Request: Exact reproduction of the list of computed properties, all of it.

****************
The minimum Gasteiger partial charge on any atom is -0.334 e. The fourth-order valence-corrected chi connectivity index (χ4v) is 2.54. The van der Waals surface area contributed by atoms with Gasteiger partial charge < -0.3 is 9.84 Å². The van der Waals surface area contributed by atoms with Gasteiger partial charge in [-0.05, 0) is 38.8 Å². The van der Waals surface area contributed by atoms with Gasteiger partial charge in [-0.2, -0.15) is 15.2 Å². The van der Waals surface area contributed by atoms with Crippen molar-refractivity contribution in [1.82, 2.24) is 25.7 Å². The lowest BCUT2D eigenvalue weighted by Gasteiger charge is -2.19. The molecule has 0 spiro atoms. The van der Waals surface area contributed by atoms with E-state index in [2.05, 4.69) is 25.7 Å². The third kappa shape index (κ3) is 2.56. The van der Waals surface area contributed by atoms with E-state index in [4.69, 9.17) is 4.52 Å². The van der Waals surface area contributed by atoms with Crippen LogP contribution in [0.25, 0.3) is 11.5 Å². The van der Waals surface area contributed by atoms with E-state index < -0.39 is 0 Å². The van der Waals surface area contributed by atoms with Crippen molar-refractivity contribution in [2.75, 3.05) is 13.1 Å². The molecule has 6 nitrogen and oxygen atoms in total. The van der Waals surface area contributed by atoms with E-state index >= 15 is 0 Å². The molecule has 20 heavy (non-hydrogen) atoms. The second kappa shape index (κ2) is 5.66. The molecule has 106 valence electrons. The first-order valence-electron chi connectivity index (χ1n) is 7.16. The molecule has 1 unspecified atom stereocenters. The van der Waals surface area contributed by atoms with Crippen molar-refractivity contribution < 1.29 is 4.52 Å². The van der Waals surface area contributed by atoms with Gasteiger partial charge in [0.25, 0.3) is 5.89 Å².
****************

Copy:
The minimum Gasteiger partial charge on any atom is -0.334 e. The fourth-order valence-corrected chi connectivity index (χ4v) is 2.54. The van der Waals surface area contributed by atoms with Gasteiger partial charge < -0.3 is 9.84 Å². The van der Waals surface area contributed by atoms with Gasteiger partial charge in [-0.05, 0) is 38.8 Å². The van der Waals surface area contributed by atoms with Gasteiger partial charge in [-0.2, -0.15) is 15.2 Å². The van der Waals surface area contributed by atoms with Crippen molar-refractivity contribution in [1.82, 2.24) is 25.7 Å². The lowest BCUT2D eigenvalue weighted by Gasteiger charge is -2.19. The molecule has 0 spiro atoms. The van der Waals surface area contributed by atoms with E-state index in [2.05, 4.69) is 25.7 Å². The third kappa shape index (κ3) is 2.56. The van der Waals surface area contributed by atoms with E-state index in [4.69, 9.17) is 4.52 Å². The van der Waals surface area contributed by atoms with Crippen LogP contribution in [0.25, 0.3) is 11.5 Å². The van der Waals surface area contributed by atoms with E-state index < -0.39 is 0 Å². The van der Waals surface area contributed by atoms with Crippen molar-refractivity contribution in [2.75, 3.05) is 13.1 Å². The molecule has 6 nitrogen and oxygen atoms in total. The van der Waals surface area contributed by atoms with E-state index >= 15 is 0 Å². The molecule has 20 heavy (non-hydrogen) atoms. The second kappa shape index (κ2) is 5.66. The molecule has 106 valence electrons. The first-order valence-electron chi connectivity index (χ1n) is 7.16. The molecule has 1 unspecified atom stereocenters. The van der Waals surface area contributed by atoms with Crippen molar-refractivity contribution < 1.29 is 4.52 Å². The van der Waals surface area contributed by atoms with Gasteiger partial charge in [0.25, 0.3) is 5.89 Å².